The Halos are shaking things up in a major way.
From beat writer Mike DiGiovanna of the Los Angeles Times comes word that the Angels have cut ties with another member of their front office, this time letting go director of player development Abe Flores.
General manager Tony Reagins resigned a couple days after the conclusion of the regular season. The very next week, longtime assistant GM Ken Forsch and special assistant Gary Sutherland were both fired. That’s four front-office executives canned in 10 days. The “Rally Monkey” better watch its back.
Flores was with the Angels for a whole decade, beginning in 2001 as the club’s manager of baseball operations. He was promoted to player development director in ’07 and spent the last four years in that role.
The Angels finished 89-73 this season, 10 games back of the Rangers in the American League West.
Nationals starter Max Scherzer bunted a ball into his face during batting practice on Tuesday, breaking his nose in the process. He ended up with a gnarly looking shiner around his right eye, making him appear a bit like Terminator. Scherzer still took the ball to start the second game of Wednesday night’s doubleheader against the Phillies.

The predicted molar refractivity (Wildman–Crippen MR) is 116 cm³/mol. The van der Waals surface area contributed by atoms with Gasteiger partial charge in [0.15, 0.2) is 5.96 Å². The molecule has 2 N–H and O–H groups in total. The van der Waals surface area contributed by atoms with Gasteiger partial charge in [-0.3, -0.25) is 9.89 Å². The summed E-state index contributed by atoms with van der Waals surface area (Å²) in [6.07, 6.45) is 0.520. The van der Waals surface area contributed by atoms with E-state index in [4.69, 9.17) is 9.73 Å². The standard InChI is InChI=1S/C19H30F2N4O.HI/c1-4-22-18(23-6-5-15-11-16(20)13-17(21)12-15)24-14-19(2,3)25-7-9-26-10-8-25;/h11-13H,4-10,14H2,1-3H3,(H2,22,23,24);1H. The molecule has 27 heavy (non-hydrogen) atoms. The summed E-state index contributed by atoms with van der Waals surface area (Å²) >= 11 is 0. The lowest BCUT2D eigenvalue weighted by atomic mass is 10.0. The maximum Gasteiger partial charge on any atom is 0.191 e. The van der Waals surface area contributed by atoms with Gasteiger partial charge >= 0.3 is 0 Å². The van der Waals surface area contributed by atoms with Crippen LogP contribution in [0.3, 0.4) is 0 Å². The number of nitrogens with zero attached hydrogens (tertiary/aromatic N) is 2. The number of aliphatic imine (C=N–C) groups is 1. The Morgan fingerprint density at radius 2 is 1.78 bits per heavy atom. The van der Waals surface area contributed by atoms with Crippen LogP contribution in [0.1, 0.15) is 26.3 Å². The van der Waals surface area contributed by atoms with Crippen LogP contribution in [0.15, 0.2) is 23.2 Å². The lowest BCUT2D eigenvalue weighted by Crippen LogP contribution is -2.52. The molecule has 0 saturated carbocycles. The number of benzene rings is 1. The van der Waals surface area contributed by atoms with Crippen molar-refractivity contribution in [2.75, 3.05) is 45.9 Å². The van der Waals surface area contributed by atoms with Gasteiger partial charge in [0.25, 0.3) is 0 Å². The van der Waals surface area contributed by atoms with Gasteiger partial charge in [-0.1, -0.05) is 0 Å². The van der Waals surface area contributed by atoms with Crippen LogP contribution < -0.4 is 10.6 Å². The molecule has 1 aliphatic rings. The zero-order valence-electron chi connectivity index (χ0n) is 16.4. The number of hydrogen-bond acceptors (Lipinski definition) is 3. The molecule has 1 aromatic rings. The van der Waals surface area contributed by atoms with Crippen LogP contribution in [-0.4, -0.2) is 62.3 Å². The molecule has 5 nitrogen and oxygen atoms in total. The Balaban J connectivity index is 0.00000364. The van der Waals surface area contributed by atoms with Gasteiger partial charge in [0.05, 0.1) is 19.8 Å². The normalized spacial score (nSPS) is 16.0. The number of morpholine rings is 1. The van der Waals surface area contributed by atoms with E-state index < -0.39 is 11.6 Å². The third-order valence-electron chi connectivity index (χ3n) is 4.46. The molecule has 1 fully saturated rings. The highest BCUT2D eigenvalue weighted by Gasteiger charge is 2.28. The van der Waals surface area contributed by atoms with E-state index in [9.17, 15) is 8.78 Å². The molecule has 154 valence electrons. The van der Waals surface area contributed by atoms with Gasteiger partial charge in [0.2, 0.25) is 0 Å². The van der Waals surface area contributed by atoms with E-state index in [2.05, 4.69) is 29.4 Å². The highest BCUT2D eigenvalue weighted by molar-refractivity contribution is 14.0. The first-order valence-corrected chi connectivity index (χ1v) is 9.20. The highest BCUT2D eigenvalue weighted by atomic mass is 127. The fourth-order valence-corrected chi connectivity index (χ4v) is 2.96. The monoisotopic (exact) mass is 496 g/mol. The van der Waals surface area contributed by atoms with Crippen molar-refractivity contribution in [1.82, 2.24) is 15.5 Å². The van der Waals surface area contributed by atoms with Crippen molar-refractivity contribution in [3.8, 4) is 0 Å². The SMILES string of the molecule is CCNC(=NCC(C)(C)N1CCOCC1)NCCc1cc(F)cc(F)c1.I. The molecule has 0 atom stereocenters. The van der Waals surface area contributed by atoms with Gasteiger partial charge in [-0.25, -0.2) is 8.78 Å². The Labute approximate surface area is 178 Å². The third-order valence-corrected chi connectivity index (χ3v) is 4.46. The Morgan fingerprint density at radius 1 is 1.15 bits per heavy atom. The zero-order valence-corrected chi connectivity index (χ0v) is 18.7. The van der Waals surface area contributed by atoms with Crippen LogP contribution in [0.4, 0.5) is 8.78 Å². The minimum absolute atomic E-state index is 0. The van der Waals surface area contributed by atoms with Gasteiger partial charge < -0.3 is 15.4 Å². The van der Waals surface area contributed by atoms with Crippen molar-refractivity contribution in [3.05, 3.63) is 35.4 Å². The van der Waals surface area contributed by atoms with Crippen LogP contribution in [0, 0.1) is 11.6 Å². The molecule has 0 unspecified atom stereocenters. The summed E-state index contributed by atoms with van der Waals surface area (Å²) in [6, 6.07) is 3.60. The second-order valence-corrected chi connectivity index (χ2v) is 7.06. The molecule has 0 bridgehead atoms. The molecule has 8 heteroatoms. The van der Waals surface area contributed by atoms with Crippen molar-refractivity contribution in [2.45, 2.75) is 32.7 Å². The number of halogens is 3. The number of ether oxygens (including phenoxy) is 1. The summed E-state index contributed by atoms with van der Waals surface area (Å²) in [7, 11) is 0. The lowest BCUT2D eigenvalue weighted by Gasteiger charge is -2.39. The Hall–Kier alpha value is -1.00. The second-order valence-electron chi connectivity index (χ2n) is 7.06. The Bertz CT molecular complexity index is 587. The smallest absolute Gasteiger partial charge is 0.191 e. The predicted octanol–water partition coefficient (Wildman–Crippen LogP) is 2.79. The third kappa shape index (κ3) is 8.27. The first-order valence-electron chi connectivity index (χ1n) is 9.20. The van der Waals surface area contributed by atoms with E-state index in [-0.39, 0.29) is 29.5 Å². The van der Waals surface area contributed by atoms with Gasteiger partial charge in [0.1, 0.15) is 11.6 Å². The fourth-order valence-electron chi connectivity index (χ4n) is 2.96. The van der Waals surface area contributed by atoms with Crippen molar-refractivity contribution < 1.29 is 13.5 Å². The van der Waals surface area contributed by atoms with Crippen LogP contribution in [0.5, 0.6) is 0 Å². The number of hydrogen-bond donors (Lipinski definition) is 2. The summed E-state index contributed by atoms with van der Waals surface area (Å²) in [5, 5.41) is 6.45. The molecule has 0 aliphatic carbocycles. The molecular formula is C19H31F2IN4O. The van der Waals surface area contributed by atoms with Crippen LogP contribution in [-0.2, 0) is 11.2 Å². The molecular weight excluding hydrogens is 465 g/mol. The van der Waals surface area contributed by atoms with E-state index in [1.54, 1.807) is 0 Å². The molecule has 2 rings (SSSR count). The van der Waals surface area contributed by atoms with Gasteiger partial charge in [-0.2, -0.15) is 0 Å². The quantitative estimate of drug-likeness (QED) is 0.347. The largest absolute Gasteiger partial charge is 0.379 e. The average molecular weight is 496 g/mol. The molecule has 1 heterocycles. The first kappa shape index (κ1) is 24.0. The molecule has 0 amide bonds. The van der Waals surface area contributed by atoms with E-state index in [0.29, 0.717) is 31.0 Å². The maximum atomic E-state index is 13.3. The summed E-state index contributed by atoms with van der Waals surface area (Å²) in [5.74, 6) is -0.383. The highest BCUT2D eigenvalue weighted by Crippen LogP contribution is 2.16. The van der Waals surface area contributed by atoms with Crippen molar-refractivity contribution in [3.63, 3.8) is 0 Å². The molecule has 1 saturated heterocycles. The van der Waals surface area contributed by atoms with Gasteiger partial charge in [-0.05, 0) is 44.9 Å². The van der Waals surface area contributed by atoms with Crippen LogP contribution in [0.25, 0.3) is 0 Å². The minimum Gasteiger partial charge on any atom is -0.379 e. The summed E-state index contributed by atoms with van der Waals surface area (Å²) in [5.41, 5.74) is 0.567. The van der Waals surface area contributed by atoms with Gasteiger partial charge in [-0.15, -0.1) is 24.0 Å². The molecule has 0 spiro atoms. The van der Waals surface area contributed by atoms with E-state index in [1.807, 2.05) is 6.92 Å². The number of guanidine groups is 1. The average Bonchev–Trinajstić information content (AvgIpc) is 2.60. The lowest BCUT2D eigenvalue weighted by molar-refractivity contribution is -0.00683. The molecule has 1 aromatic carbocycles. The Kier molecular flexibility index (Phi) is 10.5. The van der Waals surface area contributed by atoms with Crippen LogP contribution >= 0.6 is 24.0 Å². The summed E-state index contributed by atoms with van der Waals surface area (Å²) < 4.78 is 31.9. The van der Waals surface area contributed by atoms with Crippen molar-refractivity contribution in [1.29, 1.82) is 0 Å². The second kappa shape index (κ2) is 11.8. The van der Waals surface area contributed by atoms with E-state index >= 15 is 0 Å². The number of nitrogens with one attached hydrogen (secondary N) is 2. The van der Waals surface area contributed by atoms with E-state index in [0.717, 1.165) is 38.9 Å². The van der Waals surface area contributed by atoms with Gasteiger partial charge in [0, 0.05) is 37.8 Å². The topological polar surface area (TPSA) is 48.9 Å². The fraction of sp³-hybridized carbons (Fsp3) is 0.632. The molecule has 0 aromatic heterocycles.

Despite the injury, Scherzer was incredibly effective, limiting the Phillies to four hits and two walks across seven shutout innings, striking out 10 batters in the process. He might even have had some extra adrenaline going, as he averaged 96.2 MPH on his fastball, his highest average fastball velocity in a game since September 2012, per MLB.com’s Jamal Collier. The Nationals provided Scherzer with just one run of support, coming on a Brian Dozier solo home run off of Jake Arrieta in the second inning, but it was enough.
Wander Suero worked a scoreless top of the eighth with a pair of strikeouts. Victor Robles added a solo homer off of Pat Neshek in the bottom half. Closer Sean Doolittle took over in the ninth, working a 1-2-3 frame to give the Nats their 2-0 victory.
Over his last six starts, Scherzer now has a 0.88 ERA with a 59/8 K/BB ratio across 41 innings. He has gone six innings, struck out at least nine batters, and held the opposition to two or fewer runs in each of those six starts.